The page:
The history of modern South Africa has been shaped by one singular factor, the legacy of Apartheid, which for over 40 years consigned most of the country’s population to second class-citizenship, entrenched economic inequalities and isolated the country from much of the African continent and international community. The modern republic of South Africa is an amalgamation of various territories, which in the 19th Century came under the control of the British Empire following fierce resistance from equally expanding states, including the Zulu Empire and republics established by the white Dutch settlers; increasing autonomy for what was known as the dominion of South Africa, was coupled with the gradual disenfranchisement of the black population, notably with the 1913 land act. In 1948, the de facto inequality in the country was made de jure; the African National Congress, formed in 1912, increasingly became the voice of black resistance to apartheid, along with trade unions and the communist party.
From the 1960s, the ANC pursued a policy of armed resistance, countered brutally domestically and in the frontline African states by the Apartheid state. The collapse of the soviet bloc, and increasing international opposition in the 1980s, coupled with a revived national resistance to make South Africa ‘ungovernable’ led to talks and the eventual demise of the ‘whites-only’ rule. The first popular democratic election in 1994 saw the ANC win the vote with Nelson Mandela as president. South Africa became the rainbow nation feted internationally for dismantiling apartheid peacefully; yet despite great strides in establishing the country as a modern African state, the failure to deliver fully on the expectations of post-apartheid South Africa is what now defines South African politics and society.
The ruling African National Congress, having won the peace and established multi-party democracy, has dominated the political landscape since the end of Apartheid; successive ANC governments have largely maintained stable economic growth and political stability. The country’s international standing remains high, further burnished by a successful hosting of the FIFA World Cup in 2012. Nevertheless, race relations remain one of the central and most divisive issues in South Africa – inequality still mirrors the apartheid-era division between Blacks and Whites, though a burgeoning middle-class is beginning to alter the political and economic landscape of the country. However sharp imbalances in the distribution of wealth and the benefits of the ANC's black economic empowerment policy has led to deep resentment and frequent protests and clashes between the state, individuals and civil society groups; these battles seemed to have come to ahead following the killing of 34 miners during a protracted and frequently violent strike action at the Lonmin-owned, Marikana’ mines in August 2012. The political fallout from the death of the miners, killed by police officers, in what many say as reminiscent of the apartheid-era Sharpeville massacre, is expected to significantly recalibrate ANC politics, if not that of South Africa itself.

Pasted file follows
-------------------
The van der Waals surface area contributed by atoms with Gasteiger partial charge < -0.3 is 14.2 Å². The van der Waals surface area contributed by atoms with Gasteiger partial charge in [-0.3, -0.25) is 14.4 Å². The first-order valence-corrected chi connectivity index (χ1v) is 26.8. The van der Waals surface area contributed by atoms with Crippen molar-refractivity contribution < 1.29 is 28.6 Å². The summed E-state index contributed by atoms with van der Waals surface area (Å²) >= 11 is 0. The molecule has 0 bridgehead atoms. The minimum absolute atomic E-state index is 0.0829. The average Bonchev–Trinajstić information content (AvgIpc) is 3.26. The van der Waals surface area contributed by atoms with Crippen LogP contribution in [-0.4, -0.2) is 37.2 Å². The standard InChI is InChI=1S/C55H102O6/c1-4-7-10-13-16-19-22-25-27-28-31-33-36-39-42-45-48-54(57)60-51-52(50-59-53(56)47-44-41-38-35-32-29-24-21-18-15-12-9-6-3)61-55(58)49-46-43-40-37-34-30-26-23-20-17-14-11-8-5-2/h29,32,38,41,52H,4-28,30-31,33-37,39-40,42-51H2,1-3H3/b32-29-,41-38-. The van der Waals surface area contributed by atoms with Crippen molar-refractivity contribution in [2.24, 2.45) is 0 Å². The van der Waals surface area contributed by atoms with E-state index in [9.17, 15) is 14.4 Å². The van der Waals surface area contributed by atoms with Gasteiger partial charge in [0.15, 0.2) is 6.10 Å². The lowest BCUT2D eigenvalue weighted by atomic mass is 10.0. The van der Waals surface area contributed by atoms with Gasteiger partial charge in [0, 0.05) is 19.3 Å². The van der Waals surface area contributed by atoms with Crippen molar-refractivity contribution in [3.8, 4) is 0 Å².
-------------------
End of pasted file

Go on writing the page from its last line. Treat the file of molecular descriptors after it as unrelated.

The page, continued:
The African National Congress in a tripartite alliance with the Congress of South African Trade Unions (COSATU) and the South African Communist Party (SACP) has dominated politics in the country since the end of apartheid, winning over 50% the vote in the last election. The current president, Jacob Zuma came into office under a cloud of controversy, dogged by accusations and subsequent charges of rape and corruption in 2005. The circumstances of Zuma’s rise to the presidency including the forced exit of his predecessor, Thabo Mbeki, exposed deep rifts within the ANC which have continued to grow. A once vocal supporter Julius Malema, former president of the ANC Youth League, is now a fierce critic of Zuma and his government, who gained popular support by criticising Zuma’s government and handling of the Marikana crisis. In (2008), a faction of the party broke away to form the Congress of the People (COPE) party which in the 2009 elections secured 8% of the vote. In 2009, the Democratic Alliance, a party composed of old elements of the apartheid-era National Party, the Liberal Party and the other smaller progressive parties won control of the Western Cape, in the first blow to the ANC’s national dominance. Nevertheless, it’s likely that the ANC will continue to be the dominant party in South African politics for the foreseeable future.